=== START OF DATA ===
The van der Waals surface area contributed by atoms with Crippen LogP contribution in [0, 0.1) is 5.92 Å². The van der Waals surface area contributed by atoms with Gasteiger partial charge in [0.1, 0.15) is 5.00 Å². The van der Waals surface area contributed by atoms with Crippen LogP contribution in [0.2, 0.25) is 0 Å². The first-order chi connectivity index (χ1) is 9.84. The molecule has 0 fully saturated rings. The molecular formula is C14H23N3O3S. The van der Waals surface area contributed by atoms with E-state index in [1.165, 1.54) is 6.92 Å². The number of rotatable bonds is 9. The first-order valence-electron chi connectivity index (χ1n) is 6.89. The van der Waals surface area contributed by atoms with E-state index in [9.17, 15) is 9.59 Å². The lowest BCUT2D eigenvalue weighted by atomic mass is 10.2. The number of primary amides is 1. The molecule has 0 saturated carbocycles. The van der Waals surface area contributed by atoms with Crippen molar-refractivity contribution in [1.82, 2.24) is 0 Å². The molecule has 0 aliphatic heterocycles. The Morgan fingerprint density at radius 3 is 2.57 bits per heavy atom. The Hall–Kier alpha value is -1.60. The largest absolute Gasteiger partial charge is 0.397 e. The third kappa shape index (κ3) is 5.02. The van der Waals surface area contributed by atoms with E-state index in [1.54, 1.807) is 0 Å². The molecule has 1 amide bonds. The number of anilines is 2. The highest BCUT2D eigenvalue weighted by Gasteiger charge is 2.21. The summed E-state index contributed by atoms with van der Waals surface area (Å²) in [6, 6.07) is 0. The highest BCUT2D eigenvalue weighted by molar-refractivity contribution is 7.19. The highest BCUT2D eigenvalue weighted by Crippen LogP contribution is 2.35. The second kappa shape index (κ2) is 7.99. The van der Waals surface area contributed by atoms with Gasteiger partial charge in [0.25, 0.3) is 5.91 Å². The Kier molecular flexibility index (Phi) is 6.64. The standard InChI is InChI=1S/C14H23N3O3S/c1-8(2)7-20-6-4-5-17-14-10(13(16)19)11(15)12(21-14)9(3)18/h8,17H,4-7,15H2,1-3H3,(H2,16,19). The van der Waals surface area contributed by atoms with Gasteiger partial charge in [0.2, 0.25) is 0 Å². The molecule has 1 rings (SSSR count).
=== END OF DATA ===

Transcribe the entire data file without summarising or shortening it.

The van der Waals surface area contributed by atoms with Crippen LogP contribution in [0, 0.1) is 5.92 Å². The van der Waals surface area contributed by atoms with Gasteiger partial charge in [0.1, 0.15) is 5.00 Å². The van der Waals surface area contributed by atoms with Crippen LogP contribution in [0.2, 0.25) is 0 Å². The first-order chi connectivity index (χ1) is 9.84. The molecule has 0 fully saturated rings. The molecular formula is C14H23N3O3S. The van der Waals surface area contributed by atoms with E-state index in [1.165, 1.54) is 6.92 Å². The number of rotatable bonds is 9. The first-order valence-electron chi connectivity index (χ1n) is 6.89. The van der Waals surface area contributed by atoms with E-state index in [9.17, 15) is 9.59 Å². The lowest BCUT2D eigenvalue weighted by atomic mass is 10.2. The number of primary amides is 1. The molecule has 0 saturated carbocycles. The van der Waals surface area contributed by atoms with Crippen molar-refractivity contribution in [1.82, 2.24) is 0 Å². The molecule has 0 aliphatic heterocycles. The Morgan fingerprint density at radius 3 is 2.57 bits per heavy atom. The Hall–Kier alpha value is -1.60. The largest absolute Gasteiger partial charge is 0.397 e. The third kappa shape index (κ3) is 5.02. The van der Waals surface area contributed by atoms with E-state index in [1.54, 1.807) is 0 Å². The molecule has 1 amide bonds. The number of anilines is 2. The highest BCUT2D eigenvalue weighted by Gasteiger charge is 2.21. The summed E-state index contributed by atoms with van der Waals surface area (Å²) in [6, 6.07) is 0. The highest BCUT2D eigenvalue weighted by molar-refractivity contribution is 7.19. The highest BCUT2D eigenvalue weighted by Crippen LogP contribution is 2.35. The second kappa shape index (κ2) is 7.99. The van der Waals surface area contributed by atoms with Gasteiger partial charge in [0.25, 0.3) is 5.91 Å². The Kier molecular flexibility index (Phi) is 6.64. The standard InChI is InChI=1S/C14H23N3O3S/c1-8(2)7-20-6-4-5-17-14-10(13(16)19)11(15)12(21-14)9(3)18/h8,17H,4-7,15H2,1-3H3,(H2,16,19). The van der Waals surface area contributed by atoms with Gasteiger partial charge in [0.2, 0.25) is 0 Å². The molecule has 1 rings (SSSR count).